(18.) The Lincoln County News referred to the ubiquity of Confederate sympathies among whites in the county when commenting rhetorically on the bias in local hearings to assess loyalist loses during the war years: "Who is the man who never gave aid or encouragement to the rebellion at some time, or in some way?" Lincoln County News, 4 July 1868.
(19.) Anderson had married William Wyatt's niece on Christmas Day, 1839. Helen Crawford Marsh, compiler, Lincoln County, Tennessee Official Marriage Records, 1838-1880 (Shelby, Tenn., 1974).
(20.) Steven V. Ash, Middle Tennessee Society Transformed 1860-1870: War and Peace in the Upper South (Baton Rouge, 1988), 193-195.
(21.) Fayetteville Observer, 28 May 1868.
(22.) This matches Allen Trelease's conclusion that in general Klan activities quickly lost whatever control their central coordinators had over activities at the local level. Trelease argued that individual acts of Ku Klux violence "fed on a race hatred which transcended politics." Trelease, White Terror, 28-35.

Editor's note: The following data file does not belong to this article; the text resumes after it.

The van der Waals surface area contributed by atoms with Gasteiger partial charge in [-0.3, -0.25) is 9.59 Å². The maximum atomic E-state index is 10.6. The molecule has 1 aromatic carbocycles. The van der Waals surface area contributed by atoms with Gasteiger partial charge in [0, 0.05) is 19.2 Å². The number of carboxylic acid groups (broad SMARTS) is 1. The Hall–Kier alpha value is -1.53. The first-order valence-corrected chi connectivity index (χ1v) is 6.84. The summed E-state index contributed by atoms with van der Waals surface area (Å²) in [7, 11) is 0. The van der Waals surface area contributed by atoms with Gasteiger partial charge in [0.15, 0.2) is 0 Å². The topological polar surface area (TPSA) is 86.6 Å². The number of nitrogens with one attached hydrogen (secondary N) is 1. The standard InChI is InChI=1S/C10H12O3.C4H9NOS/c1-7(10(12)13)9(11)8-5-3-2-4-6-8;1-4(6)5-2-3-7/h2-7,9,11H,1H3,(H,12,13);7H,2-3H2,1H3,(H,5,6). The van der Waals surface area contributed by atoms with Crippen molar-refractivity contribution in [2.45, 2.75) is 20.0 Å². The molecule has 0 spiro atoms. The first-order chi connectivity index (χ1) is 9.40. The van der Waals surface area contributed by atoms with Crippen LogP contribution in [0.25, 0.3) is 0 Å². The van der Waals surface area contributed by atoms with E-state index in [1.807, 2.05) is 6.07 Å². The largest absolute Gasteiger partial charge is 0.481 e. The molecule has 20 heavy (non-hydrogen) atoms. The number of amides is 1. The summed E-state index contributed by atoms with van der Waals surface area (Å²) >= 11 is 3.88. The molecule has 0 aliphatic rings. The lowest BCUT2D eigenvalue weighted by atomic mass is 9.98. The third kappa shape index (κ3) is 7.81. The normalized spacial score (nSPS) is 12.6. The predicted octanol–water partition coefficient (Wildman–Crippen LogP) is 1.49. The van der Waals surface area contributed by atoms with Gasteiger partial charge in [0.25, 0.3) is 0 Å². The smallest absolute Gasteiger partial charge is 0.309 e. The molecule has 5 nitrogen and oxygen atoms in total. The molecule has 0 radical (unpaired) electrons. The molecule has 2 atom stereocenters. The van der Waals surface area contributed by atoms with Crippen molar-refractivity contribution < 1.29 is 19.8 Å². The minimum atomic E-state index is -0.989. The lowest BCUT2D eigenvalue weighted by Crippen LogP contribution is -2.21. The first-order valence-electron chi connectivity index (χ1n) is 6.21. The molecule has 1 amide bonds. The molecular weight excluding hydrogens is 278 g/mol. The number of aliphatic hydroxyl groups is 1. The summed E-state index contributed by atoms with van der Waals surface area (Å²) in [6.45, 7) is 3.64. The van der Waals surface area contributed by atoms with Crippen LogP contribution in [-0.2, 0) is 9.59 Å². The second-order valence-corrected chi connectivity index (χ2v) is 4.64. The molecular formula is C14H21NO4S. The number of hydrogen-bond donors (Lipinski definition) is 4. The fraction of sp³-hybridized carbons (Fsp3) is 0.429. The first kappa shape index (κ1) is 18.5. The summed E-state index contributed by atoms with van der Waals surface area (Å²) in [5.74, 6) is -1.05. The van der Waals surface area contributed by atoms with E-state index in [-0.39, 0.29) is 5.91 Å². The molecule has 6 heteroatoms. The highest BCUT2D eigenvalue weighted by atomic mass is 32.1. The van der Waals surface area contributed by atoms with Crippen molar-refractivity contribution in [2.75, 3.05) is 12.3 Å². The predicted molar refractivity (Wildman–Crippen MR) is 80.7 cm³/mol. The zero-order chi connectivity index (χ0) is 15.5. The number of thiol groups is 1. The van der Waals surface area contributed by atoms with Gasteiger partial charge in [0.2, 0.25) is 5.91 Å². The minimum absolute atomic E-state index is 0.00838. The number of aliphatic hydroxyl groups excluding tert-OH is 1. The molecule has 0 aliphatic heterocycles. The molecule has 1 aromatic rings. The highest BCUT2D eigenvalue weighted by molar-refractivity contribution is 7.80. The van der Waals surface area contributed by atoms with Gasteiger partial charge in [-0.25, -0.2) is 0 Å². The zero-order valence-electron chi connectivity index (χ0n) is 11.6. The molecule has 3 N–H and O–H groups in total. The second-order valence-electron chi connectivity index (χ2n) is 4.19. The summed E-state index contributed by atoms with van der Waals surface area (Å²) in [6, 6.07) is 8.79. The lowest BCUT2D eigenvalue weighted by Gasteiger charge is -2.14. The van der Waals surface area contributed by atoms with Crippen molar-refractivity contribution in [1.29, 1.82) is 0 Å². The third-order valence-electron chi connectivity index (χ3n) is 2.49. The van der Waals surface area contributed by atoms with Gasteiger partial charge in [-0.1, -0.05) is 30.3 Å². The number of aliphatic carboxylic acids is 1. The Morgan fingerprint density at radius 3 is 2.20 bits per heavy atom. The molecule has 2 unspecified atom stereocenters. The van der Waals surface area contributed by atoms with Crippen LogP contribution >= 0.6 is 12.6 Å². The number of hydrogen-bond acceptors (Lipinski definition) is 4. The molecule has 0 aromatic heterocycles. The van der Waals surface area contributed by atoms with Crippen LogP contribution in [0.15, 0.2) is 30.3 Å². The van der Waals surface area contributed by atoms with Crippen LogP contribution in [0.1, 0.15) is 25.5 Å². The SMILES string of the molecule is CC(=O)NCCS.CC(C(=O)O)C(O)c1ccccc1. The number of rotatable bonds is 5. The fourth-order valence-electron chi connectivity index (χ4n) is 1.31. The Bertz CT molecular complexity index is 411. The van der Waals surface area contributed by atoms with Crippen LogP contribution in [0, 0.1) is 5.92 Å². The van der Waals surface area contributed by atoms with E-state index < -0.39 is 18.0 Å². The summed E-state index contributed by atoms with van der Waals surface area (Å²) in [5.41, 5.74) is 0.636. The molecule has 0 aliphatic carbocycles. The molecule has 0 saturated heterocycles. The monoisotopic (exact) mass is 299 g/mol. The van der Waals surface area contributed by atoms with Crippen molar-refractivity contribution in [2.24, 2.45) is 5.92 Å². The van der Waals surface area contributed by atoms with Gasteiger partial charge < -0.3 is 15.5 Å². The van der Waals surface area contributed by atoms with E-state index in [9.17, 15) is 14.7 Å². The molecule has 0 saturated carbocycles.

(23.) Monthly Report, Pulaski, Giles County, 29 February 1868, FB Records, roll 41.
(24.) See Lincoln County State Senator William Wyatt's testimony to the Joint Military Committee. State of Tennessee, Report of Evidence Taken before the Military Committee, 15-18.
(25.) On event analysis, I have found the following to be the most useful: Gordon Leff, History and Social Theory (Tuscaloosa, 1969), 52-70; Dale H. Porter, The Emergence of the Past: A Theory of Historical Explanation (Chicago, 1981), 40-62; Larry J. Griffin, "Temporality, Events, and Explanation in Historical Sociology: An Introduction," Sociological Methods & Research 20, no. 4 (1992): 403-7; Larry J. Griffin, Paula Clark, and Joanne C. Sandberg, "Narrative and Event: Lynching and Historical Sociology," in W. Fitzhugh Brundage, ed., Under Sentence of Death: Lynching in the South (Chapel Hill, 1997).
(26.) William H. Wisener, Sr., et al. to Andrew Johnson, 11 September 1868, in The Papers of Andrew Johnson, 15, eds. Paul H. Bergeron et al. (Knoxville, 1999), 45-50.
(27.) Eric Foner, Free Soil, Free Labor, Free Men: The Ideology of the Republican Party before the Civil War (New York, 1970), 43, 50, 52; Frank Luther Mott, American Journalism: A History of Newspapers in the United States through 260 Years: 1690 to 1950 (New York, 1950), 283, 459.
(28.) See the editorial in the 1 July 1868 edition of the Cincinnati Gazette.
(29.) Cincinnati Gazette, July 1, 2, 4, 6, 11, 14, 15, 21, 25, 29, 31, August 3, 4, 5, 6, 7, 8, 10, 17, 18, 29, 22, 20, and September 3, 7.
(30.) Cincinnati Gazette, 11 July 1868.